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Brent Seabrook the hero for Blackhawks

Brent Seabrook celebrated after scoring the game-winning goal.

Winslow Townson/REUTERS

Brent Seabrook celebrated after scoring the game-winning goal.

The last time this happened, Brent Seabrook said he thought he was going to trip or fall.

It was overtime in Game 7 of the Western Conference semifinals, and Seabrook carried the puck deep into the Red Wings’ zone.

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Seabrook, the Blackhawks’ 6-foot-3-inch, 221-pound defenseman, joked that he usually “screws up” when he has that much time with the puck.

This time, it was a split-second shot — a laser from the point through traffic. Once again it went in, and the Blackhawks mobbed the 28-year-old by the boards.

Now it’s becoming familiar.

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Seabrook was the overtime hero of Game 4 of the Stanley Cup Final Wednesday night, scoring at 9:51 of overtime to regain home-ice advantage for the Blackhawks.

It was his second overtime winner of these playoffs.

“I like shooting from that spot,” said Seabrook, who wore a lavender shirt and purple tie in the postgame news conference.

“It was a bomb,” Chicago goaltender Corey Crawford said. “He’s done that for us I don’t know how many times. That was a great shot by him.”

But Seabrook, who was stoic and perhaps exhausted in the media session — it was past midnight and the defenseman logged 25:43 of ice time — maintained modesty.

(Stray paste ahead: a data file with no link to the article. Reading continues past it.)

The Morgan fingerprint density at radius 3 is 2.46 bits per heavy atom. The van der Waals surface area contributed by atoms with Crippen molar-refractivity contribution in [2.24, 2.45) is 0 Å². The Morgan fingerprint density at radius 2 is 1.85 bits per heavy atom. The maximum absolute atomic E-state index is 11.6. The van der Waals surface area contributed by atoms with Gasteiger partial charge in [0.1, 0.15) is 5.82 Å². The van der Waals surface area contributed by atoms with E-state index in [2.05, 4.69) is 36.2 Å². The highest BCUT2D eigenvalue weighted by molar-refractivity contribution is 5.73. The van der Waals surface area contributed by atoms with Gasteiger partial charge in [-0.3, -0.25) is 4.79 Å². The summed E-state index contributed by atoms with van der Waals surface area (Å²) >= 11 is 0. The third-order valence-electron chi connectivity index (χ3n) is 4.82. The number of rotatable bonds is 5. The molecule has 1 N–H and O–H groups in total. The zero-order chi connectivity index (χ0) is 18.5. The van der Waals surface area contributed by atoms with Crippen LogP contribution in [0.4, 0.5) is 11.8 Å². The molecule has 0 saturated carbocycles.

He wasn’t really aiming for the back of the net, but rather a pass to his forwards who were posted up in front.

“[Boston does] such a good job of blocking shots, getting in the way, getting in lanes,” Seabrook said. “I just tried to get it past the first guy.”

It did. But Seabrook doesn’t want to be considered Mr. Clutch.

“Everybody worked so hard tonight, everybody’s worked so hard through the playoffs, we’re all contributing,” Seabrook said. “It doesn’t matter if I score or anybody else scores, it’s nice to get the win and move on to the next day.”

It was validation for Seabrook, who was benched at times during the regular season for poor play. Entering Game 4, he was minus-3 overall for the playoffs.

On Wednesday night, he was plus-2.

This is Seabrook’s eighth season with the Blackhawks, his only NHL team.

He’s never scored more than 10 goals in a season.

In these playoffs, he has three goals in 21 games.

A point of emphasis for Chicago entering Game 4 was putting more bodies in front of the net.

“If [Tuukka Rask] sees the puck, he’s going to be almost impossible to beat,” Blackhawks coach Joel Quenneville said. “We want to make sure we get there and make it hard on him to find it, try to go on the second and third opportunity.”

On the winning goal, that’s just what the Blackhawks did. Seabrook’s shot came from about 40 feet, and Rask appeared to be screened.

Rask said he “saw it at the last second.”

“Nice ending with traffic,” Quenneville said.

Said Seabrook: “Our forwards did a good job of getting in front and boxing out.”

Boston defenseman Dennis Seidenberg doesn’t know what happened.

“I was kind of left side and there was nobody in front of Seabrook,” Seidenberg said. “He just tried to stay on the short side of the post and I don’t even know where it went. I didn’t see it, so I can’t really say what happened.”

On his overtime goal against the Red Wings, Seabrook said he didn’t see the puck go in.

Now his opponents can relate. But Seabrook isn’t taking too much time to relish this goal.

“I think it’s definitely exciting to score in an overtime game, an overtime goal,” he said. “But at the end of the day it’s just a win and we still need two more, so . . . ”

Emily Kaplan can be reached at emily.kaplan@globe.com. Follow her on Twitter at emilymkaplan.
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